For many, speaking up at meetings creates anxiety and fear. Yet, depending on your job title, you will be spending between 10% to 100% of your time at work in meetings. If you want to be visible, have your insights and ideas heard, feel like you are a respected contributor to your group, you must be able to participate. Here are seven ways to help you feel more comfortable and confident in these settings:
Prepare. If you know you will be asked questions or will be giving an update, prepare your content and answers. Be brief. Be precise. Give supportive material for your ideas and practical results if they are implemented. Prepare an outline for reference when speaking to keep you on track. Practice your words aloud.
Speak first or second. Get it over with. This will lessen your anxiety throughout the rest of the meeting.
Breathe. Use a number count to breathe in, hold your breath and then breathe out. For example: breathe in to a count of 5, hold for a count of 5, exhale to a count of 5. This effects the parasympathetic nervous system and will help calm you down.
Body Language and Eye Contact. Be aware. When you wish to speak be sure to sit forward, lean in to the middle of the table with your hands, move your arms away from your chest, make direct eye contact with everyone in the room. Even when you are not speaking, don’t slouch into your seat, with your head down and your eyes averted. Look like a participant.
Language. Don’t negate your ideas by using dismissive language. “I’m sorry to say….”; “I know this sounds stupid….”; “You probably won’t like this…”. Using statements that elevate your ideas will also help you feel more confident. “I’d like to add….”; “This may give us another perspective….”; “I was impressed by….”.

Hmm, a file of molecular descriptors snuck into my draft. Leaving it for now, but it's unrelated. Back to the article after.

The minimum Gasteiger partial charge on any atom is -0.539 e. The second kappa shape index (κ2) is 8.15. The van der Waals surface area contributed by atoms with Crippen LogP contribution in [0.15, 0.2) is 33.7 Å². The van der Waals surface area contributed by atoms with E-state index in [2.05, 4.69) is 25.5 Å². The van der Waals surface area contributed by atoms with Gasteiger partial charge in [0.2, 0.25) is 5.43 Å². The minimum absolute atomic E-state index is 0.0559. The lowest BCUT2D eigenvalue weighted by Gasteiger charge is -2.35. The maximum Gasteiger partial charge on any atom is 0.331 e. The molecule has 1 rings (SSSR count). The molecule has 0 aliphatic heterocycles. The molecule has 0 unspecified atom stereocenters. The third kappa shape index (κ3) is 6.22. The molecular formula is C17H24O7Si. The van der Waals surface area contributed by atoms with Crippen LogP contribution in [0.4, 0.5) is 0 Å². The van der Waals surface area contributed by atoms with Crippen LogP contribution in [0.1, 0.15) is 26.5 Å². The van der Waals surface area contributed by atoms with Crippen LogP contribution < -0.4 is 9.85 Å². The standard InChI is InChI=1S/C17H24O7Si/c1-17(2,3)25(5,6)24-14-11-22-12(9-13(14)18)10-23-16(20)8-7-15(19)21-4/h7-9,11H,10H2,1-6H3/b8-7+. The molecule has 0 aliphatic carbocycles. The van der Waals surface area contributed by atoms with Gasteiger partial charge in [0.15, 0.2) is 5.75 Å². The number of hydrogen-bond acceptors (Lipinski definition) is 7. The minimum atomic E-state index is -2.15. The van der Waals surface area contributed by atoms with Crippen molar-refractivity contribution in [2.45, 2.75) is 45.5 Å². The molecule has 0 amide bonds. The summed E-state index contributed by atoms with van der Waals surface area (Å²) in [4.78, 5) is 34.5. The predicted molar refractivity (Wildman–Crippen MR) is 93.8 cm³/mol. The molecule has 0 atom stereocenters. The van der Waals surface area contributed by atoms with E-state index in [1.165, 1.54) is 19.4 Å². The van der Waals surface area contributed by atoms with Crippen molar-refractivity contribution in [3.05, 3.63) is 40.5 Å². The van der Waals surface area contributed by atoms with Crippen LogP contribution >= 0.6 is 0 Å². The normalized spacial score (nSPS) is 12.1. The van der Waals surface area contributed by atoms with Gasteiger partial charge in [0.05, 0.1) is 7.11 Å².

Timing. Often it’s not clear when to jump in. Each group has their own “rules” of participation. Know yours and adjust. Some groups allow everyone to speak over one another and the loudest and most long winded get the attention. Some facilitators expect everyone at the meeting to speak and participate. Some allow for the flow to be spontaneous.
Cues. When a speaker is almost finished, their voice goes down in inflection and their eye contact drifts. They may begin to sit back or move their body away from the center. Now is the time for you to jump in.
These proven techniques will give you the foundation needed to develop confidence in a meeting setting. And the more you implement them, the more comfortable and confident you will become.
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